Why did Moscow never rock the boat during the long negotiations between the six world powers and Iran for a comprehensive nuclear accord? Moscow’s submissive acquiescence to a deal that was orchestrated and drafted by the Obama administration had many observers guessing, given the rocky ties between them over Ukraine and world issues. Although a final nuclear accord with Iran missed yet another deadline this week, Russian obstructionism was not the cause. Indeed, suggestive clues were piling up of an understanding reached behind the scenes between Presidents Barack Obama and Vladimir Putin, from which each leader got what he wanted.
The outline of their likely quid pro quo is sketched out here by DEBKA Weekly’s military and intelligence sources:
As an American diplomat put it this week, the US President staked heavily in a comprehensive accord with Iran that was designed to be “the centerpiece of the Obama legacy.”
For letting it go through, Obama appears to have granted Putin a Russian monopoly on the nuclear markets of the Middle East, including Iran.
The probable existence of a deal on these lines goes far toward accounting for Moscow’s uncharacteristic indifference to the accord still under negotiation in Vienna and, even more strangely, Russia’s nonchalance in the face of plunging oil prices and heavy loss of revenue.
Moscow aids Saudi aspiration to become nuclear power
It is just as hard to find any other explanation for the administration’s seeming indifference to the jumbo transactions for the sale of nuclear reactors and other nuclear facilities to Iran, Saudi Arabia and Egypt, after first signing contracts for their sale to the United Arab Emirates, Kuwait and Jordan, which Moscow has been pulling out of its hat pell-mell in recent weeks.
The biggest of those transactions was shaped on June 19, in St. Petersburg by Putin and the visiting Saudi Deputy Crown Prince Mohammed Bin Salman (also known as “MBS”). Russia undertook to sell and install in the oil kingdom 16 nuclear reactors designed to the same template as the Bushehr reactor Moscow built for Iran. The deal was instantly confirmed by an announcement of “a nuclear cooperation deal” on the website of the Saudi government’s King Abdullah City for Atomic and Renewable Energy.
DEBKA Weekly’s intelligence sources are in no doubt that the overt nuclear work to be conducted at the King Abdullah City, is accompanied by secret clauses covering a clandestine program already in progress to develop the kingdom’s independent capacity to enrich uranium up to weapons grade.
Russian-Saudi cooperation against Iran on oil markets
When Prince MBS was talking to Putin, Saudi oil minister Ali al-Naimi was meeting his Russian counterpart, Energy Minister Alexander Novak. Our sources infer that the two ministers discussed strategic cooperation on the world’s energy markets in the period subsequent to the signing of the nuclear accord between Iran and the six powers in Vienna.
Every reliable source predicts that oil prices will continue to tumble the closer the signatories come to a nuclear deal in Vienna. If the deal is consummated and sanctions are lifted, Iran is expected to boost oil production and battle Saudi Arabia for a share of the market.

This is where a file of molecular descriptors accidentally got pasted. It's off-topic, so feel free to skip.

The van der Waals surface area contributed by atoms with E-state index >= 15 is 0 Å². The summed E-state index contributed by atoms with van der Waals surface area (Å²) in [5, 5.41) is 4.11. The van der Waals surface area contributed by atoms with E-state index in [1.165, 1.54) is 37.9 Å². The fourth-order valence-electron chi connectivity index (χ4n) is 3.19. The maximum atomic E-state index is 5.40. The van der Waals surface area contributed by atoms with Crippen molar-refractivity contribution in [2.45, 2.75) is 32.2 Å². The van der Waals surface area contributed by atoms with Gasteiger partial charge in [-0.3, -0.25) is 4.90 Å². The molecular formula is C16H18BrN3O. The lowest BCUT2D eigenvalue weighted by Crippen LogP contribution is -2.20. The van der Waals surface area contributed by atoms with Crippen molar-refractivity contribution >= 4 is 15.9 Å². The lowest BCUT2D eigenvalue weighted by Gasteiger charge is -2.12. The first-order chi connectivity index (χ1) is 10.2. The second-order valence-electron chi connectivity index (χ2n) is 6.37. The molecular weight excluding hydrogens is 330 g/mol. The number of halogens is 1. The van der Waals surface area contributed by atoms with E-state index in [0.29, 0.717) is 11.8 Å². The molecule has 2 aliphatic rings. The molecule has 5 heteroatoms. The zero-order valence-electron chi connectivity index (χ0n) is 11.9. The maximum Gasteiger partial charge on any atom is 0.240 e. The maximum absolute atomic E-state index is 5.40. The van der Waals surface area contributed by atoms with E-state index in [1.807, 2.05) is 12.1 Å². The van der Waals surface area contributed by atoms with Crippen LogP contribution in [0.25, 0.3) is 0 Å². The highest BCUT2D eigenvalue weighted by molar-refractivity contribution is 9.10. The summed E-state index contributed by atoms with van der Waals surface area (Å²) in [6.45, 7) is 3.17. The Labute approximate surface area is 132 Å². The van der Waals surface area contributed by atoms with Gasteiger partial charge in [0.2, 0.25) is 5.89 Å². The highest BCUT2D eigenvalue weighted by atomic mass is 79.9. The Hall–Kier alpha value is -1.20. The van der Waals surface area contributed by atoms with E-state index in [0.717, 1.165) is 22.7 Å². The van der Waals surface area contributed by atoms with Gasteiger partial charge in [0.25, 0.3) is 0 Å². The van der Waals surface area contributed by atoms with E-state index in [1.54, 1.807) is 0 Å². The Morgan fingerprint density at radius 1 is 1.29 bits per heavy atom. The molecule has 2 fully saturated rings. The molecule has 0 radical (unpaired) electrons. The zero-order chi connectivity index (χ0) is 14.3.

Saudi Arabia, which dominates the oil market, has traditionally coordinated its output and pricing with Washington. This would be the first time Riyadh is cooperating with Moscow on this most sensitive issue since the boycott years of the seventies, when Moscow proposed replacing the petrollar with the petroruble.
Russia and Saudi Arabia will be in the same boat when Iran starts dumping huge quantities of cheap oil on the world markets to make up for the lean years of embargo on its exports.
This prognosis has already pushed the price down to $50 bpd. One would therefore imagine that Moscow like Riyadh had a vested interest in pushing the nuclear negotiations in Vienna off track rather than bringing them to a successful conclusion.
Moscow piles up contracts for Mid East nuclear reactors
This has not happened because Russian vested interests are being served another way.
A high-ranking Western diplomat close to the nuclear negotiations in Vienna divulged Monday, July 6 that Russia’s Rosatom State Atomic Energy Corporation may be involved in the development of a scientific and research center in Iran’s underground Fordo facility – “if such a scheme is agreed finally and in detail.”
Fordo gained notoriety some years ago when it was exposed as an underground clandestine uranium enrichment facility long concealed by Iran.
Russian nuclear work in Iran appears to be more extensive than a single scheme.
In May, the Deputy Head of Russia’s Rosatom, Nicolai Spassky, said quite openly that his company was willing to begin building two new nuclear power plants in southern Iran. “Rosatom is interested in beginning work for building Bushehr II and Bushehr III,” he said at a meeting with Iran’s ambassador to Moscow Mehdi Sanayee.
Iran was not Moscow’s first nuclear client. On February 10, Putin and President Abdel-Fatteh El-Sisi signed a contract for Russia to build a number of nuclear reactors in Egypt.
All in all, therefore, Russia looks as though it is cashing in handsomely on Putin’s consent to let Obama’s dream of a nuclear deal with Iran come true. Even before the nuclear accord is signed, he is raking in multibillion contracts for strewing Russian nuclear power reactors across the Middle East in Iran, Saudi Arabia, Egypt, Jordan and the UAE.